Poodie Locke was a big guy in cowboy boots. He didn’t smoke the little silver pipe, sensing almost instantly what was happening. As my body rose up through the roof of the bus, I remember Poodie grabbing the female massage parlor owner by her tangle of red curls and literally dragging her off the bus and across the gravel parking lot.
I remember the woman howling at Locke. “Those guys knew what they were smoking.” Willie might have been a recipient of the evil pipe and Locke knew it. Poodie was still dragging her by the hair of her head as I floated on up out of the bus for at least a mile where I was to meet the Devil.
The Devil and I were high up above the county fair and the stage where Willie was playing. I never saw anything or anybody as horrible scary looking as this sonofabitch. He had long sideburns, pimples on his face with purple pus running out of them, and long rotten fangs that made him look sort of like a walrus with cavities wearing a straw cowboy hat. And I will swear to this day that the Devil had a hand-tooled leather hatband that read E Pluribus Willie.
Suddenly, and without warning, the Devil was gone and I was back on the tour bus, shaking like a dog passing razor blades, and clinging to Cooper and Bowman like they were my mothers.
We were all scared shitless and it seemed only reasonable that we lock the bus doors. The terrifying thing about being this scared is that you don’t know what you are scared of. Fear becomes terror.
Don Bowman seemed to have some measure of wits intact when he suggested we eat something. “We get something to eat and we might come down off this shit,” he said. Cooper agreed. I looked out the bus window and could see lighted carnival rides down a small hill. I didn’t see the Devil anywhere, but I knew he was out there somewhere. I was still terrified, but I volunteered to go for hotdogs.
With Bowman and Cooper locked in the bus behind me, I ran down the hill and found a hotdog stand. With a dozen hotdogs in a sack, I ran back to the bus like the hounds of hell were barking down my shirt collar. We gobbled down those hotdogs like contestants in a hotdog eating contest.
We were still scared out of our skins when Nelson and the band returned to the bus. The band members were pounding on the side of the bus and yelling like hell when one of us finally unlocked the door. I don’t recall what he said, but Willie wasn’t happy about being locked off his own bus.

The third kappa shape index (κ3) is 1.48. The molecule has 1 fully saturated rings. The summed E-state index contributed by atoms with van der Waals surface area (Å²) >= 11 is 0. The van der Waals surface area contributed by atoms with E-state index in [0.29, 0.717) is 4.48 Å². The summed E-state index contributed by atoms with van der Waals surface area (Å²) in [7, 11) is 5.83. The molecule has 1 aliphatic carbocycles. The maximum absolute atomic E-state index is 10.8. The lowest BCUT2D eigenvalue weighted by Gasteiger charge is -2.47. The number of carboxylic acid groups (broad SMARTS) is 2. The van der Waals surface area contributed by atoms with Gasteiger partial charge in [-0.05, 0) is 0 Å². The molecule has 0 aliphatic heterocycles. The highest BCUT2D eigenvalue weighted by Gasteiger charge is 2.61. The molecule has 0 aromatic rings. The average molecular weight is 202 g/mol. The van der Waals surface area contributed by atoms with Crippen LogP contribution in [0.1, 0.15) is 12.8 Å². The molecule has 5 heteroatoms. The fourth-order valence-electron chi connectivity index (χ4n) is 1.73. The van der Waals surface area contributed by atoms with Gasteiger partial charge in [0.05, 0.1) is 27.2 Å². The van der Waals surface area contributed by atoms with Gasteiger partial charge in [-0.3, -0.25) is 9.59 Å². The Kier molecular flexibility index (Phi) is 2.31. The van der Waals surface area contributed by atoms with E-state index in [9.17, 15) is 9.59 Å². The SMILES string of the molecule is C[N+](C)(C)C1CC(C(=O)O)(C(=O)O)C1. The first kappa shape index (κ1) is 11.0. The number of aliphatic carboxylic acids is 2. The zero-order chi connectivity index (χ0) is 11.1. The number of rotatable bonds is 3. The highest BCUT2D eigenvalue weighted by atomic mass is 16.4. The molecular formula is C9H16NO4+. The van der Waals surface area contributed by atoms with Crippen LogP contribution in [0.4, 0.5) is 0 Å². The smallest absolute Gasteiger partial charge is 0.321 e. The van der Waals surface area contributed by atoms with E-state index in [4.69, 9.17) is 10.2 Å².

We never learned exactly what was in the little pipe, but most of us figured it was a pure form of angel dust, the street name for phencyclidine (PCP). I later looked it up. It is known for producing severe hallucinations, and one semi-official source designates it as “the scariest motherfucking drug on the planet.”
I have never fully accepted the possibility that the Jackson Devil was a hallucination. I looked into his yellow eyes and smelled his fetid breath. I saw his hatband and I could read every word on it. Cooper, Bowman, and I suffered pounding headaches for two weeks after the Jackson show. This was the last Nelson road tour for me. The next close contact with Willie came in December, 1979, when I did a cover story on Nelson for Texas Girl Magazine.
To read the article, Google Willie Nelson interview; Texas Girl. The article is a general feature on Willie, combined with the new magazine’s statewide search for the most beautiful girl in Teas. With headquarters in Houston, the slick new enamel-cover magazine had everything necessary for success but enough seed money to get it over the initial hump.
Printer friend Joe Cardenas was an early consultant with the Houston publisher of Texas Girl, as was ace photographer Bill Spence, the man behind the camera for our big Texas Girl photo shoot. It all took place at Willie’s country club.
Western artist Clinton Baermann was present, and he appeared in photographs with me, Cardenas, and numerous scantily clad beauty candidates who frolicked around that afternoon on the Pedernales Country Club hill. A few of them were stark naked, and photographer Spence didn’t miss a one.
This shoot was to include the finals candidates for Texas Girl Magazine’s search for the most beautiful woman in Texas. The magazine was billed as the Texas answer to Playboy which it hardly was.
While Action Magazine lasted 44 years on inexpensive Canadian newsprint paper, beautiful full enamel color Texas Girl Magazine went belly-up after two more issues.
I don’t think a Texas beauty queen was ever named.
Willie said, “Too damn bad. It was one hell of an idea.”